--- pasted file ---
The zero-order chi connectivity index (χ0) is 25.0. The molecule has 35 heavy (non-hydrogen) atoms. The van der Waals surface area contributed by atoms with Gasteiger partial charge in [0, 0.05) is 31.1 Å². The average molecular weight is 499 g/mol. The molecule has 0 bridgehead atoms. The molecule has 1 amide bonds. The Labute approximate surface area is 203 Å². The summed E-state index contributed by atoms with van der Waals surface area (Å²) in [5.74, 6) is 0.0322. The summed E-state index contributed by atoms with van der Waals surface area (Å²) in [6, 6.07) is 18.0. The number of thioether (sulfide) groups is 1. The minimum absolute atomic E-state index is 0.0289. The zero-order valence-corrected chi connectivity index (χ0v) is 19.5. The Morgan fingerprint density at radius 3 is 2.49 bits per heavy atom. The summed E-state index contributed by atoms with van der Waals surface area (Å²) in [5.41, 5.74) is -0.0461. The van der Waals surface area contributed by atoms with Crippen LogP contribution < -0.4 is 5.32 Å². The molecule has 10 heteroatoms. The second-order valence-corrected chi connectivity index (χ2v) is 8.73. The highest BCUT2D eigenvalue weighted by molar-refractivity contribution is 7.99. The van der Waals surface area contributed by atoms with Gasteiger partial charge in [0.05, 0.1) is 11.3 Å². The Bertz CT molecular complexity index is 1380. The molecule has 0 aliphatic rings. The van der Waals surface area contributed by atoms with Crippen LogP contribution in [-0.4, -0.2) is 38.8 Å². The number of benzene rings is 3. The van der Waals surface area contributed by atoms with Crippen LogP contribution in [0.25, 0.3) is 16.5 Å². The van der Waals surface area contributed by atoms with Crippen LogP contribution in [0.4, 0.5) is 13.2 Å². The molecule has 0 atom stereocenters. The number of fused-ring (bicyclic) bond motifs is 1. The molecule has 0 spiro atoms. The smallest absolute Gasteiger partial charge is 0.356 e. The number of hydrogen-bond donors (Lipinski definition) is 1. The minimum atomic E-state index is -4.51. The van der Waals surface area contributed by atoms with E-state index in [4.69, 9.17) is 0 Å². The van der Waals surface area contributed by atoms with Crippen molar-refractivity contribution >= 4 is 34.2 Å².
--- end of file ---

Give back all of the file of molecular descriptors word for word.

The zero-order chi connectivity index (χ0) is 25.0. The molecule has 35 heavy (non-hydrogen) atoms. The van der Waals surface area contributed by atoms with Gasteiger partial charge in [0, 0.05) is 31.1 Å². The average molecular weight is 499 g/mol. The molecule has 0 bridgehead atoms. The molecule has 1 amide bonds. The Labute approximate surface area is 203 Å². The summed E-state index contributed by atoms with van der Waals surface area (Å²) in [5.74, 6) is 0.0322. The summed E-state index contributed by atoms with van der Waals surface area (Å²) in [6, 6.07) is 18.0. The number of thioether (sulfide) groups is 1. The minimum absolute atomic E-state index is 0.0289. The zero-order valence-corrected chi connectivity index (χ0v) is 19.5. The Morgan fingerprint density at radius 3 is 2.49 bits per heavy atom. The summed E-state index contributed by atoms with van der Waals surface area (Å²) in [5.41, 5.74) is -0.0461. The van der Waals surface area contributed by atoms with Crippen LogP contribution < -0.4 is 5.32 Å². The molecule has 10 heteroatoms. The second-order valence-corrected chi connectivity index (χ2v) is 8.73. The highest BCUT2D eigenvalue weighted by molar-refractivity contribution is 7.99. The van der Waals surface area contributed by atoms with Gasteiger partial charge in [0.05, 0.1) is 11.3 Å². The Bertz CT molecular complexity index is 1380. The molecule has 0 aliphatic rings. The van der Waals surface area contributed by atoms with Crippen LogP contribution in [-0.4, -0.2) is 38.8 Å². The number of benzene rings is 3. The van der Waals surface area contributed by atoms with Crippen LogP contribution in [0.25, 0.3) is 16.5 Å². The van der Waals surface area contributed by atoms with Crippen LogP contribution in [0.4, 0.5) is 13.2 Å². The molecule has 0 atom stereocenters. The number of fused-ring (bicyclic) bond motifs is 1. The molecule has 0 spiro atoms. The smallest absolute Gasteiger partial charge is 0.356 e. The number of hydrogen-bond donors (Lipinski definition) is 1. The minimum atomic E-state index is -4.51. The van der Waals surface area contributed by atoms with E-state index in [4.69, 9.17) is 0 Å². The van der Waals surface area contributed by atoms with Crippen molar-refractivity contribution >= 4 is 34.2 Å².